The author's youthfulness helps to assure the inevitable comparison with the Anne Frank diary although over and above the sphere of suffering shared, and in this case extended to the death march itself, there is no spiritual or emotional legacy here to offset any reader reluctance.

Pub Date: Jan. 16, 2006

ISBN: 0374500010

Page Count: 120

Publisher: Hill & Wang

Review Posted Online: Oct. 7, 2011

Kirkus Reviews Issue: Jan. 15, 2006

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A sleek, vital history that effectively shows how, “from the outset, inequality was enforced with the whip, the gun, and the...

AN AFRICAN AMERICAN AND LATINX HISTORY OF THE UNITED STATES

A concise, alternate history of the United States “about how people across the hemisphere wove together antislavery, anticolonial, pro-freedom, and pro-working-class movements against tremendous obstacles.”

In the latest in the publisher’s ReVisioning American History series, Ortiz (History/Univ. of Florida; Emancipation Betrayed: The Hidden History of Black Organizing and White Violence in Florida from Reconstruction to the Bloody Election of 1920, 2005, etc.) examines U.S. history through the lens of African-American and Latinx activists. Much of the American history taught in schools is limited to white America, leaving out the impact of non-European immigrants and indigenous peoples. The author corrects that error in a thorough look at the debt of gratitude we owe to the Haitian Revolution, the Mexican War of Independence, and the Cuban War of Independence, all struggles that helped lead to social democracy. Ortiz shows the history of the workers for what it really was: a fatal intertwining of slavery, racial capitalism, and imperialism. He states that the American Revolution began as a war of independence and became a war to preserve slavery. Thus, slavery is the foundation of American prosperity. With the end of slavery, imperialist America exported segregation laws and labor discrimination abroad. As we moved into Cuba, the Philippines, and Puerto Rico, we stole their land for American corporations and used the Army to enforce draconian labor laws. This continued in the South and in California. The rise of agriculture could not have succeeded without cheap labor. Mexican workers were often preferred because, if they demanded rights, they could just be deported. Convict labor worked even better. The author points out the only way success has been gained is by organizing; a great example was the “Day without Immigrants” in 2006. Of course, as Ortiz rightly notes, much more work is necessary, especially since Jim Crow and Juan Crow are resurging as each political gain is met with “legal” countermeasures.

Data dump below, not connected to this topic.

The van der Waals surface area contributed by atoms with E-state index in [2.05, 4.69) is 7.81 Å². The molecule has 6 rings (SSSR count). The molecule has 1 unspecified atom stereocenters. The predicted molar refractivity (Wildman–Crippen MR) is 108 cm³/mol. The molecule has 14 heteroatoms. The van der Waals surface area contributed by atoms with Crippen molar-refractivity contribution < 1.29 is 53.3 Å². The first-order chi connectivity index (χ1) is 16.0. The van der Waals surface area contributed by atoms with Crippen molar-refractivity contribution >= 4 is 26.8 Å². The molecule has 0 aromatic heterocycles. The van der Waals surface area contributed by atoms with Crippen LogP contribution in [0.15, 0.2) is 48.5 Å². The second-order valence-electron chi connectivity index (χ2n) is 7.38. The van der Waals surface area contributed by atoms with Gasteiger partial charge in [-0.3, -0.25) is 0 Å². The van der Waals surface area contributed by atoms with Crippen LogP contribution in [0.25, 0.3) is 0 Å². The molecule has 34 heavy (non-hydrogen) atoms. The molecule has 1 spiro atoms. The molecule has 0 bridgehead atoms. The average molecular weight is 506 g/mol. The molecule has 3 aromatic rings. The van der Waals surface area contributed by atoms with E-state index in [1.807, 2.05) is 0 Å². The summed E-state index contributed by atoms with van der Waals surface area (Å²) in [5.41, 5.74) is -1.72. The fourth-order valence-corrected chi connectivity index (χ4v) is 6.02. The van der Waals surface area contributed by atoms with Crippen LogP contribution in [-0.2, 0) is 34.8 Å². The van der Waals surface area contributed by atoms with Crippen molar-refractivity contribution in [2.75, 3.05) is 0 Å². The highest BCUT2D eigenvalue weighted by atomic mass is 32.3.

A sleek, vital history that effectively shows how, “from the outset, inequality was enforced with the whip, the gun, and the United States Constitution.”

Pub Date: Jan. 30, 2018

ISBN: 978-0-8070-1310-6

Page Count: 272

Publisher: Beacon

Review Posted Online: Oct. 10, 2017

Kirkus Reviews Issue: Nov. 1, 2017